Junk food tax is legally and administratively viable, finds new analysis

An original analysis by researchers at New York University College of Global Public Health and the Friedman School of Nutrition Science and Policy at Tufts University finds that a federal tax on junk food is both legally and administratively feasible.

The article, published online in the American Journal of Public Health, points to using an excise tax paid by junk food manufacturers, rather than a sales tax for consumers.

“Economic and social environments can influence food choice in beneficial and harmful directions. Our finding that a federal manufacturer excise junk food tax — defined through product category or combined category-nutrient approaches — appears to be legally and administratively feasible and has strong implications for nutrition policy,” said Jennifer L. Pomeranz, JD, MPH, assistant professor of public health policy and management at NYU College of Global Public Health and the article’s lead author.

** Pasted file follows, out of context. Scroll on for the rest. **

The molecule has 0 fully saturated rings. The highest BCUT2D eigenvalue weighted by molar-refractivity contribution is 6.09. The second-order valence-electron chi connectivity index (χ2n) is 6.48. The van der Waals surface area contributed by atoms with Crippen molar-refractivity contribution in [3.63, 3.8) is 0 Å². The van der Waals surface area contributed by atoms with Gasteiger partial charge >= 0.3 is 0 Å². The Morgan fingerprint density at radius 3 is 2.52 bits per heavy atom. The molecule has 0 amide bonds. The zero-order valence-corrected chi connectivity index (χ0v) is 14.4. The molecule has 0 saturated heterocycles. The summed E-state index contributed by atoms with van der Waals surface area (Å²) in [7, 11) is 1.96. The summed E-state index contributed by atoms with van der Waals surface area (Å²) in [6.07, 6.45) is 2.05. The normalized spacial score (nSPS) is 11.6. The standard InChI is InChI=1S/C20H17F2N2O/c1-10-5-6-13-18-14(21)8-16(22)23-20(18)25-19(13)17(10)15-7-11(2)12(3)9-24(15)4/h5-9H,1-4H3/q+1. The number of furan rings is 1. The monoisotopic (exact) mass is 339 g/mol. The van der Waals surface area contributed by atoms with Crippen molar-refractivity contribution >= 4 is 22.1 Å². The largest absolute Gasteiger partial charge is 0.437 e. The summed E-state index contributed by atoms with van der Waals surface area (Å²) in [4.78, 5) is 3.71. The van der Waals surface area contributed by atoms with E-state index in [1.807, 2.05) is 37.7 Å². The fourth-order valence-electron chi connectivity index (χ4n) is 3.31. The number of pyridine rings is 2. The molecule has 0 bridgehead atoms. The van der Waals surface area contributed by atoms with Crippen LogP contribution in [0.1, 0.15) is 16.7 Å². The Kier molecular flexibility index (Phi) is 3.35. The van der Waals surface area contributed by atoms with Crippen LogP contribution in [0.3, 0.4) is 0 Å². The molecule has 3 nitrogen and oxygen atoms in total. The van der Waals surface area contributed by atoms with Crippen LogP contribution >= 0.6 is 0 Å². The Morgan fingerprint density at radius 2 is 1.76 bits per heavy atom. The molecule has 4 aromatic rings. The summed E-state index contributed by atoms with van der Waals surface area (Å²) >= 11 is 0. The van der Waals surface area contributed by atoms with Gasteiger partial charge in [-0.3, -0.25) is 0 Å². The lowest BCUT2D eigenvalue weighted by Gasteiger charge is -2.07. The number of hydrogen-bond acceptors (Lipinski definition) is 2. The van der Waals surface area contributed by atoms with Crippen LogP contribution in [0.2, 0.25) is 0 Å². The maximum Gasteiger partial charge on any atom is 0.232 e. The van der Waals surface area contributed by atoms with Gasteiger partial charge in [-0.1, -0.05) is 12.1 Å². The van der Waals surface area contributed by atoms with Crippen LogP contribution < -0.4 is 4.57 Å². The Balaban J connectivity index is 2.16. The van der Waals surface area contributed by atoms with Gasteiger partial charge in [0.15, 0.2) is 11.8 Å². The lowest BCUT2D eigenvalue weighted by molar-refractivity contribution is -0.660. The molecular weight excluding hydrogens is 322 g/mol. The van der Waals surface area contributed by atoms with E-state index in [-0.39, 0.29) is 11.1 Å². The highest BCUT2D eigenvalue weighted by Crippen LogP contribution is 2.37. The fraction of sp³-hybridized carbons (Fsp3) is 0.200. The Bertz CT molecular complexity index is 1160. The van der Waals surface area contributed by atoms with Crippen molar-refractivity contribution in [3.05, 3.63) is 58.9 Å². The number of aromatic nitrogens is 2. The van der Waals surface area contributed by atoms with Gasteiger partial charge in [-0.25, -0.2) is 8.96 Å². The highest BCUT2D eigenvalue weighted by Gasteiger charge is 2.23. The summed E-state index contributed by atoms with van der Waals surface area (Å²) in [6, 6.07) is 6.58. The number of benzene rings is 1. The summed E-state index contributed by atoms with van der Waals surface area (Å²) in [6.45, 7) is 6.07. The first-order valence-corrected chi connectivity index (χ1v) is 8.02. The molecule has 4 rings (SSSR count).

Unhealthy eating is a leading risk factor for obesity and other life-threatening diseases, including cardiovascular disease and type 2 diabetes. One strategy governments use to improve diet is creating policies that change the price of food and beverages, either through taxing unhealthy foods or offering subsidies for healthier foods.

While local taxes on soda and other sugar-sweetened beverages are rapidly growing in popularity and political acceptance, the idea of a national soda or junk food tax – which would have far broader effects than local taxes – has not yet gained political traction.

“Junk food taxes have the potential to substantially reduce the disease burden that results from unhealthy food and beverage consumption in the United States,” said Renata Micha, RD, PhD, associate research professor at the Friedman School at Tufts and one of the study’s senior authors.

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